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Grant Will Improve Science Teacher Retention
FOR IMMEDIATE RELEASE
The Science Teacher Retention Initiative aims to support science teachers at every stage of their career. If middle and high school science teachers have the support of a professional learning community, both at their school site and from professionals at the university level, they tend to stay in their positions longer. Schools defined as “high-need” by socio-economic indicators are especially challenged in their ability to keep science teachers, said Marcum.
“This award,” said Marcum, “will allow us to connect all of the various programs in science teacher education that, together, are part of a widespread effort to recruit and retain science teachers. And, in many ways, all of the various programs we have created and the curriculum changes we’ve made, from the Science Project to the Hands-on Lab, where liberal arts students are working directly with elementary school students, have brought us to the point where we can address teacher retention.”
Marcum is excited about the effect of this award on teaching science at the university level. “Increasing the numbers of science teachers and retaining them in the classroom doesn’t start after young teachers are out in a school on their own. For us, it starts with the elementary kids who are coming to our Hands-on Lab and getting interested in the sciences, it continues with teacher education that gives students practice in teaching science in innovative and exciting ways, and it follows teachers into the classroom with ongoing support in teaching approaches and the establishment of professional learning communities.”
The grant will allow professional development for science teachers through the establishment of strong learning communities focused on science and science instruction. It will also provide science content institutes, structured mentoring programs and support for individual career advancement, as well as supporting the development of English as a Second Language and literacy protocols in science education.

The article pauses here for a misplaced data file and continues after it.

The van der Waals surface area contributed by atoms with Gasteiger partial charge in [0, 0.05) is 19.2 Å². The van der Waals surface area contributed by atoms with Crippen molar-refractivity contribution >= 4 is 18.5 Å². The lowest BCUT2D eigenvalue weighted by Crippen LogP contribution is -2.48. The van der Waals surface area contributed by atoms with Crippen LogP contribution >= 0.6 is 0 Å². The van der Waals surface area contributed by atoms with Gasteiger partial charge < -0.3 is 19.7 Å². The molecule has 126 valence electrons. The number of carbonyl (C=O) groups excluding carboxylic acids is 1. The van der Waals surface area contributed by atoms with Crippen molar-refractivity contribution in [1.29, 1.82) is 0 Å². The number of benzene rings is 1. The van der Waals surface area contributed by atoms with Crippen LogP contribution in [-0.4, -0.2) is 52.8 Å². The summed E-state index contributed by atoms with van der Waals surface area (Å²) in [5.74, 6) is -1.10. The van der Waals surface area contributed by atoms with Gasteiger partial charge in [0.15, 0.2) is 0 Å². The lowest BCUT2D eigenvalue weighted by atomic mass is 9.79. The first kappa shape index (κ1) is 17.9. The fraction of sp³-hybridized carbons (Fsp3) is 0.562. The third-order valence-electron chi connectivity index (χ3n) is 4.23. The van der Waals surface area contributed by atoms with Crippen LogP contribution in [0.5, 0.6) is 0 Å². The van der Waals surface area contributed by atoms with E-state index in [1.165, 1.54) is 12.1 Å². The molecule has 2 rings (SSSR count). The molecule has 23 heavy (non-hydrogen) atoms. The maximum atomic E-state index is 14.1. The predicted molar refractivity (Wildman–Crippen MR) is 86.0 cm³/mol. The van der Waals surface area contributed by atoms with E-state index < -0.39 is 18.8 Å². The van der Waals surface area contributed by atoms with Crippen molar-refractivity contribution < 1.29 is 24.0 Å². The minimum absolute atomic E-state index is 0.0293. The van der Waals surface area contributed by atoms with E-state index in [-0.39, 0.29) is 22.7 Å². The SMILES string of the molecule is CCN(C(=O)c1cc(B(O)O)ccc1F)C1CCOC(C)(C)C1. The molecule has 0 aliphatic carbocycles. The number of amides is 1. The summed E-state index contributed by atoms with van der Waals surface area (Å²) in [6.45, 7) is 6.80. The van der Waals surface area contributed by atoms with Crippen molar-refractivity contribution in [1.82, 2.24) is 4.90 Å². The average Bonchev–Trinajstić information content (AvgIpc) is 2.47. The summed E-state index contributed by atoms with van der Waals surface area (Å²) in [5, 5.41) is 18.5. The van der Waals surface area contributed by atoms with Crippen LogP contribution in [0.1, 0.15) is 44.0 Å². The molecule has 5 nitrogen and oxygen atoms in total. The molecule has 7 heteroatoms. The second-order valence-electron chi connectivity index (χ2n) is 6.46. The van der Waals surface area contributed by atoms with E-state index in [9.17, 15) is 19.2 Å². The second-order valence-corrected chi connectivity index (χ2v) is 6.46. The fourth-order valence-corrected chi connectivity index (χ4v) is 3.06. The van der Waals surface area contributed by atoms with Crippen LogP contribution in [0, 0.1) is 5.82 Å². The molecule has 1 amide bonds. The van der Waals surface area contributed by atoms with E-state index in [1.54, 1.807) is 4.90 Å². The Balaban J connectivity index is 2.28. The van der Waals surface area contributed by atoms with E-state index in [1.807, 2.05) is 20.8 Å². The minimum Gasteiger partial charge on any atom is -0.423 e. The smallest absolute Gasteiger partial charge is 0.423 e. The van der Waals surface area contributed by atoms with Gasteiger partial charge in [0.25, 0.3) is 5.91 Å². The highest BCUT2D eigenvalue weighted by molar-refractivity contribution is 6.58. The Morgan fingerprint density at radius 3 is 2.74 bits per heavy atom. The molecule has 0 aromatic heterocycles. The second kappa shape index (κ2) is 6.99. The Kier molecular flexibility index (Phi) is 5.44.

Marcum was recently interviewed for the October issue of Discover magazine for an article, “Making the Grade,” on science education in the United States focusing on the impending science teacher shortage. Several nationally known science education innovators were interviewed, and the author of the article saw Marcum as uniquely optimistic. The article described the Science Fridays project that teachers at Citrus Avenue Elementary School in Chico created as a direct result of their experience in the Hands-on Lab and accompanying professional development programs.
The science program innovations at Citrus Elementary are a demonstration of the effect that a science education program such as CSU, Chico’s can make. “The four-year award for the Science Teacher Retention Project,” said Marcum, “will foster that kind of change in the relatively small, often isolated science departments and classrooms of our rural service area.”
The CSU, Chico Research Foundation provides general and fiscal management for the Science Teacher Retention project. The non-profit foundation, incorporated in 1997 as an auxiliary to the University, manages more than 850 projects each year, many staffed by student and faculty researchers.